Wednesday, January 27, 2010

Fresh Air Blowing from Oxford

Nita Colaco writes in the Oxonian Review HERE:

“A cloud looms over Adam Smith’s legacy. The 18th-century scholar is best known as an unalloyed extoller of the market and an apologist for self-interest, a reputation stemming from two centuries’ mischaracterisation of his thought. In the last 50-odd years, this interpretation has been given new credence by economists of the Chicago School (George Stigler famously described his magnum opus, An Inquiry into the Nature and Causes of the Wealth of Nations, as “a stupendous palace erected on the granite of self-interest”), by libertarian champions like Margaret Thatcher and Ronald Reagan, and by myriad others who associate him solely with free-market capitalism and self-interest.

The narrow popular perception of Smith hides a simple truth: the putative father of modern economics had a complex understanding of human nature. Indeed, sympathy and societal relations, not rational self-interest, lie at the heart of a work Smith himself considered “much superior” to Wealth of Nations: his Theory of Moral Sentiments.

Smith has been misrepresented for so long that the mere range of his writings often comes as a surprise. After his education at Glasgow and Oxford, he lectured and wrote on subjects from rhetoric to logic to astronomy. But it is his moral philosophy, as articulated in Theory of Moral Sentiments, that presents the greatest challenge to traditionally myopic interpretations of his thought. Published almost two decades prior to Wealth of Nations, Theory of Moral Sentiments celebrated its 250th birthday last year. In recognition of this occasion, and perhaps hoping to restore Theory of Moral Sentiments to the glory of its better-known cousin, Penguin Classics is releasing a special anniversary edition of Smith’s forgotten treatise, featuring an introduction by the modern-day economist-cum-public intellectual Amartya Sen.

Based on lectures Smith delivered during his time as Chair of Moral Philosophy at the University of Glasgow, Theory of Moral Sentiments is the bedrock of Smith’s intellectual project. Unlike Wealth of Nations, with its oft-quoted passage about the role of self-interest in commercial transactions, Theory of Moral Sentiments attempts to explain the motivations of human behavior, broadly construed. In characteristically lucid prose, Smith writes of people as inherently social creatures with a propensity for sympathizing with their brethren (a sharp break from the vision of mankind expounded by Hobbes, or even Rousseau, whom Smith admired). This natural human disposition leads to the formation of a moral sense: we approve of a person’s behavior to the degree that we sympathize with him.”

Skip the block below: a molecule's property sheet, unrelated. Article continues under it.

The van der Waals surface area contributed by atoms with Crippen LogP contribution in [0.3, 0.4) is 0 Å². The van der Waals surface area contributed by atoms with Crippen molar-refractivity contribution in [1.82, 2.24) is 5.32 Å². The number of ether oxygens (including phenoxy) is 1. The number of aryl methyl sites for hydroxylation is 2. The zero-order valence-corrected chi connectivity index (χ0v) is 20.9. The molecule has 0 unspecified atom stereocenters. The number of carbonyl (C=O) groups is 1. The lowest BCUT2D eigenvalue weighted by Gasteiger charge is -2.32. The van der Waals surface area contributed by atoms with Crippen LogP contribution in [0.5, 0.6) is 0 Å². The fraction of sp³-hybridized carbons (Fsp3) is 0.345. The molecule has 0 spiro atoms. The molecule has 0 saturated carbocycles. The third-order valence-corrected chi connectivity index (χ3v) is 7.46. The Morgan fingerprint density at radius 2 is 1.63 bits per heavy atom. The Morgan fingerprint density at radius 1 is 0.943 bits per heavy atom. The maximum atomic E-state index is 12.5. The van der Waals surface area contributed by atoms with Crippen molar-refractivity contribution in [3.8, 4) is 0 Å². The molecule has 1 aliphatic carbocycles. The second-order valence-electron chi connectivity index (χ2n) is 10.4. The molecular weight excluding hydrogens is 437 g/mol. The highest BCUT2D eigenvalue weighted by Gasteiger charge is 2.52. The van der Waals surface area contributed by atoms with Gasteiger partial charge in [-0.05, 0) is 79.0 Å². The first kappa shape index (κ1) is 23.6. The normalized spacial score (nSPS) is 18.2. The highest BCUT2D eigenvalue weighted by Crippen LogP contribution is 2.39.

These opening paragraphs of Nita Colaco’s article are a gale of fresh air in the normal output on Adam Smith, particularly from US academe, regularly reviewed on Lost Legacy.

I recommend that you follow the link and read her article in full.

I do not quite agree fully with her references to the invisible hand metaphor, but I can say that she gets as close to my agreement as is possible.

Nita Colaco is reading for an MPhil in Economic and Social History at Lady Margaret Hall, Oxford. On this evidence, Adam Smith’s legacy will be in good, and safe, hands. (More please!)



Blogger Chris Brooke said...

Thanks for the link, which I wouldn't have seen otherwise. Nita was in my Adam Smith master's course in Oxford last year, and it's excellent to see her carrying her (eminently sensible) opinions to a wider audience!

5:17 pm  
Blogger Gavin Kennedy said...

Hi Chris

I too was impressed with Nita's article. I hope it gets a wide circulation.


5:29 pm  

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